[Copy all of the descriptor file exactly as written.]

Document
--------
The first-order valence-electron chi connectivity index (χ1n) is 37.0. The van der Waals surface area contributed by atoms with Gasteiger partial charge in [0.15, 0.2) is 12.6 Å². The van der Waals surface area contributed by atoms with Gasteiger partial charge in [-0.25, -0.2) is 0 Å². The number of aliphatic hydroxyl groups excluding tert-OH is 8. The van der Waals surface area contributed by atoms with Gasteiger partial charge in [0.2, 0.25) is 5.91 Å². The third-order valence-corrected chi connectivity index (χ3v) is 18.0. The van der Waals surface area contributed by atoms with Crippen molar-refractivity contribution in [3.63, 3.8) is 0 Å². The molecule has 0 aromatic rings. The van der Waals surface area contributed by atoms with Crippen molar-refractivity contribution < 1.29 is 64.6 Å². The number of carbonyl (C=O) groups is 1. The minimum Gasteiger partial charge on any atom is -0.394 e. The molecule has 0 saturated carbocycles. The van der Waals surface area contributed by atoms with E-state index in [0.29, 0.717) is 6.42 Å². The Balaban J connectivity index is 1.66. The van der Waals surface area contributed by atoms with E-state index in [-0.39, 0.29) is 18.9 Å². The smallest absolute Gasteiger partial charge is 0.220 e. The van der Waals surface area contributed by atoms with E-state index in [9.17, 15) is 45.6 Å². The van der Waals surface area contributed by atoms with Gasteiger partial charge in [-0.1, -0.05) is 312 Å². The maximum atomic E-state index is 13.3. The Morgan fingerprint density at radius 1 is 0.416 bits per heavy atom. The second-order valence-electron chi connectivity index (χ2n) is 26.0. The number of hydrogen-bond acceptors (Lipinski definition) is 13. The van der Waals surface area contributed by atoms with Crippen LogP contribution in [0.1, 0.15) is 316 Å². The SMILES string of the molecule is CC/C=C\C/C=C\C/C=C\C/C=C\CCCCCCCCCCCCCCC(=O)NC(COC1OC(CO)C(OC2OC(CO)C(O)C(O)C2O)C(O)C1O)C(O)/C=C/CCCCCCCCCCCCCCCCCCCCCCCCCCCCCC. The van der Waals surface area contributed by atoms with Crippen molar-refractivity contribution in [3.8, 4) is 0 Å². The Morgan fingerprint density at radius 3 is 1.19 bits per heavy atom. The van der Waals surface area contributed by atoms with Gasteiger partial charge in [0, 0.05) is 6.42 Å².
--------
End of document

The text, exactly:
The first-order valence-electron chi connectivity index (χ1n) is 37.0. The van der Waals surface area contributed by atoms with Gasteiger partial charge in [0.15, 0.2) is 12.6 Å². The van der Waals surface area contributed by atoms with Gasteiger partial charge in [-0.25, -0.2) is 0 Å². The number of aliphatic hydroxyl groups excluding tert-OH is 8. The van der Waals surface area contributed by atoms with Gasteiger partial charge in [0.2, 0.25) is 5.91 Å². The third-order valence-corrected chi connectivity index (χ3v) is 18.0. The van der Waals surface area contributed by atoms with Crippen molar-refractivity contribution in [3.63, 3.8) is 0 Å². The molecule has 0 aromatic rings. The van der Waals surface area contributed by atoms with Crippen molar-refractivity contribution < 1.29 is 64.6 Å². The number of carbonyl (C=O) groups is 1. The minimum Gasteiger partial charge on any atom is -0.394 e. The molecule has 0 saturated carbocycles. The van der Waals surface area contributed by atoms with E-state index in [0.29, 0.717) is 6.42 Å². The Balaban J connectivity index is 1.66. The van der Waals surface area contributed by atoms with E-state index in [-0.39, 0.29) is 18.9 Å². The smallest absolute Gasteiger partial charge is 0.220 e. The van der Waals surface area contributed by atoms with E-state index in [9.17, 15) is 45.6 Å². The van der Waals surface area contributed by atoms with Gasteiger partial charge in [-0.1, -0.05) is 312 Å². The maximum atomic E-state index is 13.3. The Morgan fingerprint density at radius 1 is 0.416 bits per heavy atom. The second-order valence-electron chi connectivity index (χ2n) is 26.0. The number of hydrogen-bond acceptors (Lipinski definition) is 13. The van der Waals surface area contributed by atoms with Crippen LogP contribution in [0.1, 0.15) is 316 Å². The SMILES string of the molecule is CC/C=C\C/C=C\C/C=C\C/C=C\CCCCCCCCCCCCCCC(=O)NC(COC1OC(CO)C(OC2OC(CO)C(O)C(O)C2O)C(O)C1O)C(O)/C=C/CCCCCCCCCCCCCCCCCCCCCCCCCCCCCC. The van der Waals surface area contributed by atoms with Crippen molar-refractivity contribution in [3.8, 4) is 0 Å². The Morgan fingerprint density at radius 3 is 1.19 bits per heavy atom. The van der Waals surface area contributed by atoms with Gasteiger partial charge in [0, 0.05) is 6.42 Å².